Late start proposal rejected after student and staff pushback

Early bird classes, lab days, and long weekends lead list of priorities

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Late start proposal rejected after student and staff pushback

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The recent decision not to implement weekly Wednesday late arrivals for the 2019-2020 school year has been a complicated topic between parents, students, and staff, and the school board. According to Superintendent Dr. Paul Sally, there was not a consensus for or against late starts in any one group.

The follow up email addressed New Trier families and discussed how “the proposal also raised concerns about issues such as transportation to school, disrupting the consistency of student and family schedules, and loss of instructional time.”

While these are major concerns, Sally assured that these issues would be resolved in the transition to a new schedule. Students were not so worried.

Junior Kaeleigh Flannagan said, “I want late starts, and I couldn’t care less about losing ten minutes from class.”

Sally was surprised by the priority students placed on the current Friday schedule with no double period lab in science classes.

Early bird biology teacher Brian Woodruff said, “Most early bird teachers were concerned how this would affect the continuity of the class.”

Early bird science classes would haveonly run two days in a row, interrupted by late start Wednesdays and weekends. The solution to add fifteen minutes onto early classes created the problem of too long of classes.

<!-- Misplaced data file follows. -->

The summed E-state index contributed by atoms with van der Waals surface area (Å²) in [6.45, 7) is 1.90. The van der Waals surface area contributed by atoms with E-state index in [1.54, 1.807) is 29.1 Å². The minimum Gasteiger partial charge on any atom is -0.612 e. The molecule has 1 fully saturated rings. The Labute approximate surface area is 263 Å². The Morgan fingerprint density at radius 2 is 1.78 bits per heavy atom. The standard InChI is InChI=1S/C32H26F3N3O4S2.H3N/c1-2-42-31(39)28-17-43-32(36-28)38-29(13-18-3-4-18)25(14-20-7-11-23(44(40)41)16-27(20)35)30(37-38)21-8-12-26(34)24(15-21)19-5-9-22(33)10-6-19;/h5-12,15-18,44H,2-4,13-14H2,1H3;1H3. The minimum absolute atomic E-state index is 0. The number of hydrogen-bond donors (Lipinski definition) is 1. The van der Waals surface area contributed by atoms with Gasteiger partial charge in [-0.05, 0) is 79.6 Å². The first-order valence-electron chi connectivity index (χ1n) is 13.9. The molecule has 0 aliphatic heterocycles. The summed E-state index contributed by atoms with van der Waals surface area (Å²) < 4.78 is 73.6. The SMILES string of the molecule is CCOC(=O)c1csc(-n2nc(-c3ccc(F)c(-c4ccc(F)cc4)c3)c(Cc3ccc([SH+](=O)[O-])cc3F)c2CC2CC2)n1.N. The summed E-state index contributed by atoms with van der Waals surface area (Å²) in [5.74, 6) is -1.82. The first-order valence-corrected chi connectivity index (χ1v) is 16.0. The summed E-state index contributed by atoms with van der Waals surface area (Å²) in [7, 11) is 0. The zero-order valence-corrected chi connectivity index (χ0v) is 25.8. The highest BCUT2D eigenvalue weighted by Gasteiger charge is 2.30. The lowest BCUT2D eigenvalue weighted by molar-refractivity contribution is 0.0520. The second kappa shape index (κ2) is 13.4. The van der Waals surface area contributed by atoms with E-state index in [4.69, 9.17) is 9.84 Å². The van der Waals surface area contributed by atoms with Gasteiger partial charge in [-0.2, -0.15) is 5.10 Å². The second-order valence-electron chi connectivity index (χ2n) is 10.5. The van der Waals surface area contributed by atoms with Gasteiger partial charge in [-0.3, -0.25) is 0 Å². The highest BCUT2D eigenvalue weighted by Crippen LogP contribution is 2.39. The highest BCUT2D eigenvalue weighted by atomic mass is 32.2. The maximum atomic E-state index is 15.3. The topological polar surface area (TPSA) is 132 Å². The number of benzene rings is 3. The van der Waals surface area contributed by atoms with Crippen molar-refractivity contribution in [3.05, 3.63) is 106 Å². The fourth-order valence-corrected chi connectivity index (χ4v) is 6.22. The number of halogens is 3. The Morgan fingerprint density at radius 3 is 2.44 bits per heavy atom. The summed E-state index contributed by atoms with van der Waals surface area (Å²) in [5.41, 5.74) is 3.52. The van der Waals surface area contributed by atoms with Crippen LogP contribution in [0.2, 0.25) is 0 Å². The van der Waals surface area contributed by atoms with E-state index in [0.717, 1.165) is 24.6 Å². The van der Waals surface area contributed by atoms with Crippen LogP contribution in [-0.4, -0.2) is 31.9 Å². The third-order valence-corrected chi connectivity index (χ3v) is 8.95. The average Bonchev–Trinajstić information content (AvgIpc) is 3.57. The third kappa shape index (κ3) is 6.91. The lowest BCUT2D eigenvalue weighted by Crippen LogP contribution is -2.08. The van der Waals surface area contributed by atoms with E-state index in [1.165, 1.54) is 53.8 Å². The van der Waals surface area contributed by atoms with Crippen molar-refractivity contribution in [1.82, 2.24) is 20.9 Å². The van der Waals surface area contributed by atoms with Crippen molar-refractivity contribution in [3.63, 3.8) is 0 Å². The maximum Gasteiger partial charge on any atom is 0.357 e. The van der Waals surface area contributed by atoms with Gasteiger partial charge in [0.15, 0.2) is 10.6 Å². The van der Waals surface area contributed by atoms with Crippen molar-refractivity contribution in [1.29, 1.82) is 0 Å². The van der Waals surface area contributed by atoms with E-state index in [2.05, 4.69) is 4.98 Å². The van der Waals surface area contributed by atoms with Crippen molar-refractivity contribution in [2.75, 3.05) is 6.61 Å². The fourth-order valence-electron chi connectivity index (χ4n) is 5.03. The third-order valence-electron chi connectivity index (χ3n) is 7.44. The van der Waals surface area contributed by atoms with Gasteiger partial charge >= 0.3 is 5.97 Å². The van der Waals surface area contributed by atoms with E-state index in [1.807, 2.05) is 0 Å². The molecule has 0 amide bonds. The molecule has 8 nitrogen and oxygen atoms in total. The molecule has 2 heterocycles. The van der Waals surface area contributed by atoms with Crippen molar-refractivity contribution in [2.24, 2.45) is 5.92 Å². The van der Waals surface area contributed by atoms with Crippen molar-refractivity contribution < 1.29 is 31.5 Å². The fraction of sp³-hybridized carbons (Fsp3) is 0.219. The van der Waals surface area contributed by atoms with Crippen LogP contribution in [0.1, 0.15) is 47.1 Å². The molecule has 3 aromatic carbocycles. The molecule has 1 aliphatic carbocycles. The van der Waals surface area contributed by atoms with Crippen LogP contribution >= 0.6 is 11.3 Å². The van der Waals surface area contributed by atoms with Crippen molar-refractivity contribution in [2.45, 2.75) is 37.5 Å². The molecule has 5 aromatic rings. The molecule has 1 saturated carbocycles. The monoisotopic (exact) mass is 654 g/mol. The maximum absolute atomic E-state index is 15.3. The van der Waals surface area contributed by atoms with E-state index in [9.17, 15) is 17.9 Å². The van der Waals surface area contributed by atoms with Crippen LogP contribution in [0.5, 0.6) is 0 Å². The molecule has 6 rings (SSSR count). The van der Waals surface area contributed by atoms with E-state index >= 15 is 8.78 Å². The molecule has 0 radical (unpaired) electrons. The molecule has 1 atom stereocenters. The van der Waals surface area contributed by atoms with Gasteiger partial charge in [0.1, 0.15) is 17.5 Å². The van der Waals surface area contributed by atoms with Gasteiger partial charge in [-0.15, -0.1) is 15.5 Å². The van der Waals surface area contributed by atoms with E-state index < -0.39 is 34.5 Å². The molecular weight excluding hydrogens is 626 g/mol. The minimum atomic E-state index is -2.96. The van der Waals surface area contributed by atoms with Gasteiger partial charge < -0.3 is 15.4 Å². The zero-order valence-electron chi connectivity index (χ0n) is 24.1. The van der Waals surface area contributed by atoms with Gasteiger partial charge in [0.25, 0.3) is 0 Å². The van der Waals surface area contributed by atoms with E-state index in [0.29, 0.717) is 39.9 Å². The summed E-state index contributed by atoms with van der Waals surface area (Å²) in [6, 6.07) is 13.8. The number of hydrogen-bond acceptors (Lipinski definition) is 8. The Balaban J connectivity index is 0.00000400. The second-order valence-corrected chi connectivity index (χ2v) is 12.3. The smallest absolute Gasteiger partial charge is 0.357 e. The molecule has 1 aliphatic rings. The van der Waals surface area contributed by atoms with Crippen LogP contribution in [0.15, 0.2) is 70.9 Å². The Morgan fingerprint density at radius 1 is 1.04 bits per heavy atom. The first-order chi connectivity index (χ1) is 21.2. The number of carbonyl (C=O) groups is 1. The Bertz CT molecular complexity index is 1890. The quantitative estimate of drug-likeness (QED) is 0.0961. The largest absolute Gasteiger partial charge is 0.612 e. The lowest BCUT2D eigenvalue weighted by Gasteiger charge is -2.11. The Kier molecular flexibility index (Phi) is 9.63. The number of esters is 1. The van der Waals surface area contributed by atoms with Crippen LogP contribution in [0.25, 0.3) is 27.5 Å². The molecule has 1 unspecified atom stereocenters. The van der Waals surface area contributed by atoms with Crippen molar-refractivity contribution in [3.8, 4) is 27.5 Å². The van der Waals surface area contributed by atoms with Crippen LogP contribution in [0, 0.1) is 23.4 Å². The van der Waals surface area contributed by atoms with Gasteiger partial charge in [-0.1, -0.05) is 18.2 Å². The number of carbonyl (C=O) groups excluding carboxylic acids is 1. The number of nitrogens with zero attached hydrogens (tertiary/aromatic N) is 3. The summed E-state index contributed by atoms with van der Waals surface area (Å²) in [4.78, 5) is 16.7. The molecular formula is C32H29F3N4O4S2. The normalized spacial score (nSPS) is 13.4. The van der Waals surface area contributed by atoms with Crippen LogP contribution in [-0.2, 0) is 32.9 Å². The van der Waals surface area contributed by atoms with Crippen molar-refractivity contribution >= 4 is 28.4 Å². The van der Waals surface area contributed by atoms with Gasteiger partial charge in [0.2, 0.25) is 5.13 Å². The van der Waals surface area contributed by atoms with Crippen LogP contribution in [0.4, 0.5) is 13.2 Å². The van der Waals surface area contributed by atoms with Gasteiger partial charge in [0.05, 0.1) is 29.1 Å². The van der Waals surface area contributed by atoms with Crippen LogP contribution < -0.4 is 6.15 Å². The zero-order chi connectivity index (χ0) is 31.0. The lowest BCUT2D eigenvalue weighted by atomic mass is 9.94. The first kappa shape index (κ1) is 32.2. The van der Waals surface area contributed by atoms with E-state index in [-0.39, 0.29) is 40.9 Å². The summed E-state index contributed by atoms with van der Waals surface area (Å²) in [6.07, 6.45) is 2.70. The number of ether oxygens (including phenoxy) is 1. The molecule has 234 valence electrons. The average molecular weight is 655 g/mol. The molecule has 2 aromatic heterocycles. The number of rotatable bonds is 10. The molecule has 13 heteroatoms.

“You can only absorb so much information in a class period,” said Woodruff.

The administration took careful consideration of the rhythm of the week, especially with students’ use of the extra free period on Friday.

With the current schedule, students use early release Friday and late start Monday weekends to visit colleges, Sally said. The block of time off helps them stay on top of school by missing only half their classes to go out of town.

One of the most prominent goals of weekly late arrivals was to help manage student stress.

The initial email sent out to parents with the proposed calendar listed “extra sleep or schoolwork” as possible uses for the extra 75 minutes on Wednesday mornings.

The shared morning time scheduled for teachers to collaborate would have been helpful, but Sally emphasized that the staff will continue to find other times to meet.

In a followup email about the feedback surrounding weekly late starts, Sally detailed that the final schedule will include one more early dismissal and late start weekend, several homework-free breaks, and “more professional development time in the school day for faculty.”

Throughout the planning process, the calendar committee considered scheduling a 90 minute late start every week next year, but this plan did not make it to the proposal stage because further reducing class time would impact classes more, according to Sally.